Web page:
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The wiki page on Speech-to-song illusion says:

Many composers, including Gesualdo, Monteverdi, and Mussorgsky, have argued that expressivity in music can be derived from inflections in speech, and they have included features of speech in their music.

I wonder in which ones of his works exactly Mussorgsky included features of human speech?

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    The wikipedia article cites the book Musical Illusions and Phantom Words: How Music and Speech Unlock Mysteries of the Brain by Diana Deutch. It appers to discuss Pictures at an Exhibition and the song cycle "The Nursery." Have you tried finding this book? Also, I don't have JSTOR access at the moment, but this article might discuss Mussorgsky; it certainly seems important to the history of the topic. Sep 20 '21 at 13:48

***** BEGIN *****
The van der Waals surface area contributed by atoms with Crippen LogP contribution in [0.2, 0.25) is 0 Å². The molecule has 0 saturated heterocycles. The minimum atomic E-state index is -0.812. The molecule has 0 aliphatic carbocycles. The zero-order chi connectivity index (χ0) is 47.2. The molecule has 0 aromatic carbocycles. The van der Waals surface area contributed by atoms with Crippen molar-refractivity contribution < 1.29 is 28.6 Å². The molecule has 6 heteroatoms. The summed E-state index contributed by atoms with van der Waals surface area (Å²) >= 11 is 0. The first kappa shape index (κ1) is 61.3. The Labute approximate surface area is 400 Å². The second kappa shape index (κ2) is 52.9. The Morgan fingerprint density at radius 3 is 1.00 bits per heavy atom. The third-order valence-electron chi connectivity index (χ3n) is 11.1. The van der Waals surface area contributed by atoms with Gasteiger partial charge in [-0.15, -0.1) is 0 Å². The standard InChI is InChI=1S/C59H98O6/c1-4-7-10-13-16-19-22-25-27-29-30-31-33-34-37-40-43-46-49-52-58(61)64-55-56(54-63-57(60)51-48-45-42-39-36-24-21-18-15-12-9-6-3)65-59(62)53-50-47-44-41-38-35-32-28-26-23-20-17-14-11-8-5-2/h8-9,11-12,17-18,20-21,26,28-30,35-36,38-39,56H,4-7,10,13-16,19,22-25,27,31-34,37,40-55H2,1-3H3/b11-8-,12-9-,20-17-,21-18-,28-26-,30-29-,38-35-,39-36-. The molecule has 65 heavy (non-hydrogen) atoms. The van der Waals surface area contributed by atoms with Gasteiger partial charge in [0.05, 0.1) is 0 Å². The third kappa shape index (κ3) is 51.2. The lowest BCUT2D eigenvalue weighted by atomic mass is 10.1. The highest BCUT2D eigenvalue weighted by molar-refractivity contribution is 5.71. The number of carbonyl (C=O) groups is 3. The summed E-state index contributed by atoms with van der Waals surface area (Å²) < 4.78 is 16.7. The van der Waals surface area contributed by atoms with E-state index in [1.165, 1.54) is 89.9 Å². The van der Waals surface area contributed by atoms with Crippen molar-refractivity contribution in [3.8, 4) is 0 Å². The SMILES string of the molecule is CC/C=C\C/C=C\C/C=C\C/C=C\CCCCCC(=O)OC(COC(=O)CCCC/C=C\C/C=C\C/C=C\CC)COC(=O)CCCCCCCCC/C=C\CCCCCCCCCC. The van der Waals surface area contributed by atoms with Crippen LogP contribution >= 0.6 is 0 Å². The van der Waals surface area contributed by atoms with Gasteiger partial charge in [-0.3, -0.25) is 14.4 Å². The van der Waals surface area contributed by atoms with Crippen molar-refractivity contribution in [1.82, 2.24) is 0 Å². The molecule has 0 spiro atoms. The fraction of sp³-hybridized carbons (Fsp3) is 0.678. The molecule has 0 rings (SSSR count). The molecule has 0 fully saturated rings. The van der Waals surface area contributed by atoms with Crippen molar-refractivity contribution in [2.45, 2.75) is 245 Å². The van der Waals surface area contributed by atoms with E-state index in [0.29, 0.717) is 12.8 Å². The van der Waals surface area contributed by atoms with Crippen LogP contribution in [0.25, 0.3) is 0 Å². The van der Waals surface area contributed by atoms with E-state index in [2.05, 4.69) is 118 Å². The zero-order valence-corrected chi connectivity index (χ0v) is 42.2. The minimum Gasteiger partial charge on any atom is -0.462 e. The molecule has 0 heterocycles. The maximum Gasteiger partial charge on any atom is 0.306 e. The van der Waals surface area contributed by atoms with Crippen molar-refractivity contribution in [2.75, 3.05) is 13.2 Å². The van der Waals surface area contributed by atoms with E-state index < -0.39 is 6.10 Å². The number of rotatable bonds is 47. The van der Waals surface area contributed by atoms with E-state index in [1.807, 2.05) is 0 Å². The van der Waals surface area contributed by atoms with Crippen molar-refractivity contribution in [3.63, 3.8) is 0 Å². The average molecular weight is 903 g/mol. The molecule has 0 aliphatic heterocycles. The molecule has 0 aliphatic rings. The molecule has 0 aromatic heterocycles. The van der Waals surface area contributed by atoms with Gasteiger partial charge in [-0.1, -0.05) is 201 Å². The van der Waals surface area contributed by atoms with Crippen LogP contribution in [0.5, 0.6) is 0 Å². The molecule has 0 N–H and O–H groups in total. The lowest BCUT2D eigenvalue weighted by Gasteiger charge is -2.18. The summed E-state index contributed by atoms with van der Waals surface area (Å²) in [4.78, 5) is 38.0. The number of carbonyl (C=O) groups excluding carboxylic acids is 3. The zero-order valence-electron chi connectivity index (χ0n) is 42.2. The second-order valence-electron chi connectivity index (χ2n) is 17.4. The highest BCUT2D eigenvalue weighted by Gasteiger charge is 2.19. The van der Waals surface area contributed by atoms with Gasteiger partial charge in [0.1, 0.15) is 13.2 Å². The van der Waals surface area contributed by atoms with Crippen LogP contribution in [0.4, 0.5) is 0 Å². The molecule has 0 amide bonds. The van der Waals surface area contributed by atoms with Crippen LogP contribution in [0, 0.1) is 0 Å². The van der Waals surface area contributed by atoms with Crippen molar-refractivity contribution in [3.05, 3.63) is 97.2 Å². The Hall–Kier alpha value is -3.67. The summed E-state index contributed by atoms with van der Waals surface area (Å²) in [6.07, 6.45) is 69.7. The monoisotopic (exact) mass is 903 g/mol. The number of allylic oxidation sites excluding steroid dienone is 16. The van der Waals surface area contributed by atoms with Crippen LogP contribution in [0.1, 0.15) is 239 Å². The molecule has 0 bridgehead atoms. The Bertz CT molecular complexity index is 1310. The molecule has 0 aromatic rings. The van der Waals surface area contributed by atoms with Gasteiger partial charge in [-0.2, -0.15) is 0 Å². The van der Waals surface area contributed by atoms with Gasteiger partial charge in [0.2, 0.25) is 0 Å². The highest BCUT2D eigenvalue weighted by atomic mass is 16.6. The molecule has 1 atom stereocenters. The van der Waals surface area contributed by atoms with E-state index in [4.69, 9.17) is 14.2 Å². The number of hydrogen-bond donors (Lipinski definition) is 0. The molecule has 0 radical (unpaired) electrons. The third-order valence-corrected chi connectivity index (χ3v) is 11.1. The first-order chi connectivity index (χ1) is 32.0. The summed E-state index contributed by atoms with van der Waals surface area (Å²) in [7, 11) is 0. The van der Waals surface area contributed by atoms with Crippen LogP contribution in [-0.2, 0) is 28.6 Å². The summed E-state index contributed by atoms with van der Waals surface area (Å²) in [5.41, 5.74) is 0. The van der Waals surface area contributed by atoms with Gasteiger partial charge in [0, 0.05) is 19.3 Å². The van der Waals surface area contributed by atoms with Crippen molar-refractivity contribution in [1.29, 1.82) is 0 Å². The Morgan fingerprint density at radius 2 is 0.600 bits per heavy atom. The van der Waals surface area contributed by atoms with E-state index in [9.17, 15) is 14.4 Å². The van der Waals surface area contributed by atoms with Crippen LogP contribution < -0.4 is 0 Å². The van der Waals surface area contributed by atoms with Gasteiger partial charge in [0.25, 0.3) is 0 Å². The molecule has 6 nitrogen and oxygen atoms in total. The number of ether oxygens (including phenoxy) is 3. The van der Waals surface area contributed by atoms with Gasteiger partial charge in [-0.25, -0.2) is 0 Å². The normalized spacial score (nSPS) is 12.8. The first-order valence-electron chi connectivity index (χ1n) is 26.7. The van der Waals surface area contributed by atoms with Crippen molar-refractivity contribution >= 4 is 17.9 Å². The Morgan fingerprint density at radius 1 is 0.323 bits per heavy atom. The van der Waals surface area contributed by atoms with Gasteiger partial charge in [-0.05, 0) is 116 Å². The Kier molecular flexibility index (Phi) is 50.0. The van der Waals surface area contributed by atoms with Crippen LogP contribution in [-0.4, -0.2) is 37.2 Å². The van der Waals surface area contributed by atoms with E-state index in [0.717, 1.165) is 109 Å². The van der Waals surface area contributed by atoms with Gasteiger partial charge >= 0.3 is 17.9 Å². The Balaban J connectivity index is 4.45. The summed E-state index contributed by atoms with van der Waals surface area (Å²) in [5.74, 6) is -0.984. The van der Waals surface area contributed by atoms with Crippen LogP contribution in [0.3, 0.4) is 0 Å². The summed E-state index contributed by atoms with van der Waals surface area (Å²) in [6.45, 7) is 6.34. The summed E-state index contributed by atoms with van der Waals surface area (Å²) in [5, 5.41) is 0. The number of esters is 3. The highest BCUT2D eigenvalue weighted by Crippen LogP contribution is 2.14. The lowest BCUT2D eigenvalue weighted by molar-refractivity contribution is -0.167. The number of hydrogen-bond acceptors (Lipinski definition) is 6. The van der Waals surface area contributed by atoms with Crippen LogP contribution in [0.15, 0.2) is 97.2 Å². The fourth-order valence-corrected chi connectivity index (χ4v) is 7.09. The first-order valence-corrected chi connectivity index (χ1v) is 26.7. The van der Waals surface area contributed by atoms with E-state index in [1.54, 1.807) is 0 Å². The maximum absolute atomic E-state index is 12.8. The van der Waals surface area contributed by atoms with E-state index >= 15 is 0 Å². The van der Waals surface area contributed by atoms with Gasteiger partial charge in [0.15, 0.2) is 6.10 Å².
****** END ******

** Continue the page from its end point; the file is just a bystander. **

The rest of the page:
• I'd be curious what this author means when they say "features of speech." It seems to me so broad as to allow for a very obvious answer: Mussorgsky's operas, or any other work that includes voice. Another go-to may be the first of the "Songs and Dances of Death," which includes a dialogue between a grieving mother and Death.
    – Richard
    Sep 20 '21 at 15:32
  • @Richard See the linked article; the context is about mapping musical pitches to imitate the inflection of spoken language, a la Steve Reich's Different Trains. Sep 20 '21 at 16:17

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